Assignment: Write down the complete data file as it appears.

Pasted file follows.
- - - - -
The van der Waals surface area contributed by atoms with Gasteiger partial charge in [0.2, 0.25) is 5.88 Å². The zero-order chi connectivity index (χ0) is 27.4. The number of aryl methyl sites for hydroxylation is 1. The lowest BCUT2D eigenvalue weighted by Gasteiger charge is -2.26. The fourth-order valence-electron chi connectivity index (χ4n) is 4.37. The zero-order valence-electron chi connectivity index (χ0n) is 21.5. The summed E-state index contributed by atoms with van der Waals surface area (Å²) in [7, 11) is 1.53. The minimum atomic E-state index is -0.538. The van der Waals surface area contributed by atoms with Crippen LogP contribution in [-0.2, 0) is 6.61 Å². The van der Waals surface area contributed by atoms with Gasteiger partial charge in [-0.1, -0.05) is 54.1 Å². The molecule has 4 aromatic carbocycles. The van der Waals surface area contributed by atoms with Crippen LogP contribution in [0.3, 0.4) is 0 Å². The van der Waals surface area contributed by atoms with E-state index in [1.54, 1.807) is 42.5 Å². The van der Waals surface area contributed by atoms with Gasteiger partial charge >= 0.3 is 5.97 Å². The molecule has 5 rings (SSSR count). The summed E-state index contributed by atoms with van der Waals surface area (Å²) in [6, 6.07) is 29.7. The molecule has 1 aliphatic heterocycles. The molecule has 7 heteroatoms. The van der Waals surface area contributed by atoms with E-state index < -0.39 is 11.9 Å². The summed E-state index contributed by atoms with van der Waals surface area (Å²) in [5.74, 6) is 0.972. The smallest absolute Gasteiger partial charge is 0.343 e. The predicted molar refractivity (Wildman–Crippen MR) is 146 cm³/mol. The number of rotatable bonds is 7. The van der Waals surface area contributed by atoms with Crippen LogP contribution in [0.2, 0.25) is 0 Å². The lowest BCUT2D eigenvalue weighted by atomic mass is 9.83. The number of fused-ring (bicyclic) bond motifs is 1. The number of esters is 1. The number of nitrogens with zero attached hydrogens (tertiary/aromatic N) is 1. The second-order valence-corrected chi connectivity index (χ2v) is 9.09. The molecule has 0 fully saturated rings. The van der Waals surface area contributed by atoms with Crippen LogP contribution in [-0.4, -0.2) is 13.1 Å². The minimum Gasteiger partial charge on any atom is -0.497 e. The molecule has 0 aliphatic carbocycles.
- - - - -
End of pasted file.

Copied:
The van der Waals surface area contributed by atoms with Gasteiger partial charge in [0.2, 0.25) is 5.88 Å². The zero-order chi connectivity index (χ0) is 27.4. The number of aryl methyl sites for hydroxylation is 1. The lowest BCUT2D eigenvalue weighted by Gasteiger charge is -2.26. The fourth-order valence-electron chi connectivity index (χ4n) is 4.37. The zero-order valence-electron chi connectivity index (χ0n) is 21.5. The summed E-state index contributed by atoms with van der Waals surface area (Å²) in [7, 11) is 1.53. The minimum atomic E-state index is -0.538. The van der Waals surface area contributed by atoms with Crippen LogP contribution in [-0.2, 0) is 6.61 Å². The van der Waals surface area contributed by atoms with Gasteiger partial charge in [-0.1, -0.05) is 54.1 Å². The molecule has 4 aromatic carbocycles. The van der Waals surface area contributed by atoms with Crippen LogP contribution in [0.3, 0.4) is 0 Å². The van der Waals surface area contributed by atoms with E-state index in [1.54, 1.807) is 42.5 Å². The van der Waals surface area contributed by atoms with Gasteiger partial charge >= 0.3 is 5.97 Å². The molecule has 5 rings (SSSR count). The summed E-state index contributed by atoms with van der Waals surface area (Å²) in [6, 6.07) is 29.7. The molecule has 1 aliphatic heterocycles. The molecule has 7 heteroatoms. The van der Waals surface area contributed by atoms with E-state index < -0.39 is 11.9 Å². The summed E-state index contributed by atoms with van der Waals surface area (Å²) in [5.74, 6) is 0.972. The smallest absolute Gasteiger partial charge is 0.343 e. The predicted molar refractivity (Wildman–Crippen MR) is 146 cm³/mol. The number of rotatable bonds is 7. The van der Waals surface area contributed by atoms with Crippen LogP contribution in [0.2, 0.25) is 0 Å². The lowest BCUT2D eigenvalue weighted by atomic mass is 9.83. The number of fused-ring (bicyclic) bond motifs is 1. The number of esters is 1. The number of nitrogens with zero attached hydrogens (tertiary/aromatic N) is 1. The second-order valence-corrected chi connectivity index (χ2v) is 9.09. The molecule has 0 fully saturated rings. The van der Waals surface area contributed by atoms with Crippen LogP contribution in [-0.4, -0.2) is 13.1 Å². The minimum Gasteiger partial charge on any atom is -0.497 e. The molecule has 0 aliphatic carbocycles.